Colorado Springs News, Sports & Business

Finding meaning of war

2 photos photo - Volunteer Shannon Day of Boston helps to plant some of the 37,000 flags at the Boston Common, Wednesday, May 22, 2014, in memory of every fallen service member from the Revolutionary War to the present. The flags will be on display throughout Memorial Day weekend. (AP Photo/Elise Amendola) + caption
Volunteer Shannon Day of Boston helps to plant some of the 37,000 flags at the Boston Common, Wednesday, May 22, 2014, in memory of every fallen service member from the Revolutionary War to the present. The flags will be on display throughout Memorial Day weekend. (AP Photo/Elise Amendola)
By Tom Roeder Updated: May 25, 2014 at 8:58 am

Colorado Springs is a town loaded with experts on the past 13 years of war.

They fought the battles. They planned them. They mourned the 383 people with ties to the Pikes Peak region who have died in Iraq and Afghanistan. A few of them protested.

Now, plans call for the fighting in Afghanistan to cease by Dec. 31, ending America's longest war.

As Colorado Springs soldiers and airmen work to bring the war to a close, we asked a variety of people one question: What did the past 13 years of war mean?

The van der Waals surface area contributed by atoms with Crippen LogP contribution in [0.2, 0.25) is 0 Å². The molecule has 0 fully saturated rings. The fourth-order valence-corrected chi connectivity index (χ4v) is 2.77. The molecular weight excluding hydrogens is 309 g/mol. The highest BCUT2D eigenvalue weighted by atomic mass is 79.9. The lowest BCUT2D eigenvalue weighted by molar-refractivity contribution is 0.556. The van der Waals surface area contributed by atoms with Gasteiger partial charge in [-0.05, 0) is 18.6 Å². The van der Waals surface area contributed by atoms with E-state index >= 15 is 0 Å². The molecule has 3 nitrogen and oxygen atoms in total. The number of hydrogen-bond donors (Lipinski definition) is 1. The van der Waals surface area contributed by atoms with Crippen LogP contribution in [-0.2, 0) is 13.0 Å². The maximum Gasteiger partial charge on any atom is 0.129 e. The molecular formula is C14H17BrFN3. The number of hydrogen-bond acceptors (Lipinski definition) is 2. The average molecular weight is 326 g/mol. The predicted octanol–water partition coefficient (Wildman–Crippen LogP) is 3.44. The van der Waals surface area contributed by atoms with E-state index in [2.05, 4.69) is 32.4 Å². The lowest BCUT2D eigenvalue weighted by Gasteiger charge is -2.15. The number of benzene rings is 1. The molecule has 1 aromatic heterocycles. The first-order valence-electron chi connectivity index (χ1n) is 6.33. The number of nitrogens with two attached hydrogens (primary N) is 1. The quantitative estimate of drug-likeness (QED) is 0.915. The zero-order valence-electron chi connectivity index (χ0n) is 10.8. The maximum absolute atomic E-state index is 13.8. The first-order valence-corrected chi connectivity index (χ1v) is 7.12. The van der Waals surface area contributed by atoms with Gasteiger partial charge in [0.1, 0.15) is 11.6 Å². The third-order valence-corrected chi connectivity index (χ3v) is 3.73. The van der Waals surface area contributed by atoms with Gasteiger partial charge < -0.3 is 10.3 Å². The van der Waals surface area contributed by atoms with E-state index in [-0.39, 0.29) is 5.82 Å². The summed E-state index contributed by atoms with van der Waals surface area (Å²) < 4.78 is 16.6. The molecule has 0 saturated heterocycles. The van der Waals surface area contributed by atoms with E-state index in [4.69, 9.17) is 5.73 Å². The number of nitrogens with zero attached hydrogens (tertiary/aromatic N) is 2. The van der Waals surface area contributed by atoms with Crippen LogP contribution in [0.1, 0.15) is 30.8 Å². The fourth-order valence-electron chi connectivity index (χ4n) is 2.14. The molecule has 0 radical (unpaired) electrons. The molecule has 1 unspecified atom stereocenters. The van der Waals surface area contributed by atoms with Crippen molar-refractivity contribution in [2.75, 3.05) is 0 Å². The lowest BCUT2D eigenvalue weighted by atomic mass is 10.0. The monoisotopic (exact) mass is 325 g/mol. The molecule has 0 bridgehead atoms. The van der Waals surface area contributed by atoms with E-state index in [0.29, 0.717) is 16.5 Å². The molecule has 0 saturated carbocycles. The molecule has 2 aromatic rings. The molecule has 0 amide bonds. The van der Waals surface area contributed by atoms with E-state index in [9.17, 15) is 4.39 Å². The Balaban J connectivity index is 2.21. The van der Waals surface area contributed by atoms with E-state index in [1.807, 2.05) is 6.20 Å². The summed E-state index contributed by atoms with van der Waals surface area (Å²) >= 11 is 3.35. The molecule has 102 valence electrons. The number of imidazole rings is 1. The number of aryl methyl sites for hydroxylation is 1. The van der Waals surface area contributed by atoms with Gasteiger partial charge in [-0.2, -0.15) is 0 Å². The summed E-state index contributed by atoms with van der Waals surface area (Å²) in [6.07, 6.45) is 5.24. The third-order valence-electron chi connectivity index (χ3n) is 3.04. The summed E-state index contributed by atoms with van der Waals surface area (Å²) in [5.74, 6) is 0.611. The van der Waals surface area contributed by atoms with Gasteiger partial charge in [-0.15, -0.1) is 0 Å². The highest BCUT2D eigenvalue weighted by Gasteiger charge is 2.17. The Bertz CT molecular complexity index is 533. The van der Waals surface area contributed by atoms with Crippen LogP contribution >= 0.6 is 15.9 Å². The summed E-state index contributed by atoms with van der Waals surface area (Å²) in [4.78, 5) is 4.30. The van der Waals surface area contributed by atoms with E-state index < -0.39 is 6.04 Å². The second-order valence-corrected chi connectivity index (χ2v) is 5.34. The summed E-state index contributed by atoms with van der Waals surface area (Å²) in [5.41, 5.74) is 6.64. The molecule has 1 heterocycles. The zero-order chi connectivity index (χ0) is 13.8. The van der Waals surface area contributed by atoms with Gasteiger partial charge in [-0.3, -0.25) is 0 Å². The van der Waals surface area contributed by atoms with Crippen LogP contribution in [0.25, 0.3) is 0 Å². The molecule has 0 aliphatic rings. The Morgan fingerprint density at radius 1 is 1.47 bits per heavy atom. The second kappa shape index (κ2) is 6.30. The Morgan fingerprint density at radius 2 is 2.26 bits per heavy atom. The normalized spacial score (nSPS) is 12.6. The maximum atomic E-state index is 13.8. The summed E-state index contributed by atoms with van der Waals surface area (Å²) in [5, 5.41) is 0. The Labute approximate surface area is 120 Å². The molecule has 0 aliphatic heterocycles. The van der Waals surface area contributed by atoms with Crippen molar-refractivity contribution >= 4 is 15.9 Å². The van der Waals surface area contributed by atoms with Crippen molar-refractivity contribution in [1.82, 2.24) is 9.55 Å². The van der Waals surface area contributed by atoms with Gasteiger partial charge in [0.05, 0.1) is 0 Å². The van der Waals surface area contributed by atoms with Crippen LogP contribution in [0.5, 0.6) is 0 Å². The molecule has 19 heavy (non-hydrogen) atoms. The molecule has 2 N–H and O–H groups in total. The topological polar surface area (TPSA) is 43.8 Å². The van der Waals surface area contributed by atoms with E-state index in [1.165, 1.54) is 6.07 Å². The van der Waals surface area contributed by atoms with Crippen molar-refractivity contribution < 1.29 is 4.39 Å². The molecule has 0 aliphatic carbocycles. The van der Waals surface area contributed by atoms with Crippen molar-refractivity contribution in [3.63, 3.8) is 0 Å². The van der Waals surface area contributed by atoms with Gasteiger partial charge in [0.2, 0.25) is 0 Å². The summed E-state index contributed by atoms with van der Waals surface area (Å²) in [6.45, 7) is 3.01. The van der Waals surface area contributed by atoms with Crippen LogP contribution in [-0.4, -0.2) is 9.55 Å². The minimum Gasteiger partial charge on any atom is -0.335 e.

It's a simple question, but the answers proved complex. No two were the same.

Mark Graham

Retired Army Maj. Gen. Mark Graham can't think about the war without memories of his sons rushing forward.

Kevin was working his way through ROTC when he died in 2003. He'd kept the depression that proved fatal a secret before taking his life. Kevin wanted to serve. He wanted to be a doctor.

His older brother, Jeff, was fresh out of ROTC when he went to Iraq, full of dedication and patriotism. He was killed by a roadside bomb in early 2004.

The war meant so much to MarkGraham.

"It rings a lot of bells inside me and a lot of different emotions," said Graham, a former Fort Carson commander. "It rings love, loss,patriotism and service to the nation."

"I think of all the families who have lost someone, and the wounded - those with physical wounds and the wounds we can't see," he said.

Graham has fought to change the legacy of the wars in Iraq and Afghanistan. He wants future generations to see the years of thewars as the time when the military and the public removed the stigma once associated with mental illness.

"We need to let others know it's a sign of strength, not a sign of weakness, to come forward to seek help," he said. "And mental health is not a character flaw."

For Graham, it's a lesson about the cost of patriotism - how the freedom of a nation can lay waste to the mental health of those who foughttopreserve it.

"There are so many out there who are struggling. They are struggling not because they want to struggle."

Long after American guns go silent in Afghanistan, the war will still be fought in American towns where veterans fight to recover from hidden injuries.

"I think the stigma is still out there," Graham warned.

He is now director of Vets4Warriors, a Pentagon-backed call center that connects troops with help for grief, transition, job struggles and mental health concerns.

"We need to do as much as we can before people are in crisis," he said.

Tom Roeder, The Gazette

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